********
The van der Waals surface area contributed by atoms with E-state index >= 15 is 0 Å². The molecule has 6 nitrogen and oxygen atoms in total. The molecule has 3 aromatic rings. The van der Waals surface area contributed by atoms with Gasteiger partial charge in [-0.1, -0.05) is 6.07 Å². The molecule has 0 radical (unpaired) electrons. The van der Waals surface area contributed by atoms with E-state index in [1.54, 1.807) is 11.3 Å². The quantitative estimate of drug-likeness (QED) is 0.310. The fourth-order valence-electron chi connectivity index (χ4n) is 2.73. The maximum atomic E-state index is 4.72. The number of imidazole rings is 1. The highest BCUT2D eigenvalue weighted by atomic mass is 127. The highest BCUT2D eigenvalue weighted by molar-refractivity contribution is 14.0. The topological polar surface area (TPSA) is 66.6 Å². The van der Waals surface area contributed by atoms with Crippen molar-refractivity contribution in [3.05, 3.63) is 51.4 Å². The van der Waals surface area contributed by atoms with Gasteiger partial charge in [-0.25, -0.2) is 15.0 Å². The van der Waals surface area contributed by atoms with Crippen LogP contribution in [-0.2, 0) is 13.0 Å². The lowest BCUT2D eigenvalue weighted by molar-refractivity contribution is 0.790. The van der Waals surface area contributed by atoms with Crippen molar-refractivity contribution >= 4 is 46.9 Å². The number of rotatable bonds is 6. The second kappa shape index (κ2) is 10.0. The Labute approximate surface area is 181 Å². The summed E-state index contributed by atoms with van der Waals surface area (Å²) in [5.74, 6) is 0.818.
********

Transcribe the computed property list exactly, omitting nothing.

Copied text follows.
The van der Waals surface area contributed by atoms with E-state index >= 15 is 0 Å². The molecule has 6 nitrogen and oxygen atoms in total. The molecule has 3 aromatic rings. The van der Waals surface area contributed by atoms with Gasteiger partial charge in [-0.1, -0.05) is 6.07 Å². The molecule has 0 radical (unpaired) electrons. The van der Waals surface area contributed by atoms with E-state index in [1.54, 1.807) is 11.3 Å². The quantitative estimate of drug-likeness (QED) is 0.310. The fourth-order valence-electron chi connectivity index (χ4n) is 2.73. The maximum atomic E-state index is 4.72. The number of imidazole rings is 1. The highest BCUT2D eigenvalue weighted by atomic mass is 127. The highest BCUT2D eigenvalue weighted by molar-refractivity contribution is 14.0. The topological polar surface area (TPSA) is 66.6 Å². The van der Waals surface area contributed by atoms with Crippen molar-refractivity contribution in [3.05, 3.63) is 51.4 Å². The van der Waals surface area contributed by atoms with Gasteiger partial charge in [-0.25, -0.2) is 15.0 Å². The van der Waals surface area contributed by atoms with Crippen LogP contribution in [-0.2, 0) is 13.0 Å². The lowest BCUT2D eigenvalue weighted by molar-refractivity contribution is 0.790. The van der Waals surface area contributed by atoms with Crippen molar-refractivity contribution >= 4 is 46.9 Å². The number of rotatable bonds is 6. The second kappa shape index (κ2) is 10.0. The Labute approximate surface area is 181 Å². The summed E-state index contributed by atoms with van der Waals surface area (Å²) in [5.74, 6) is 0.818.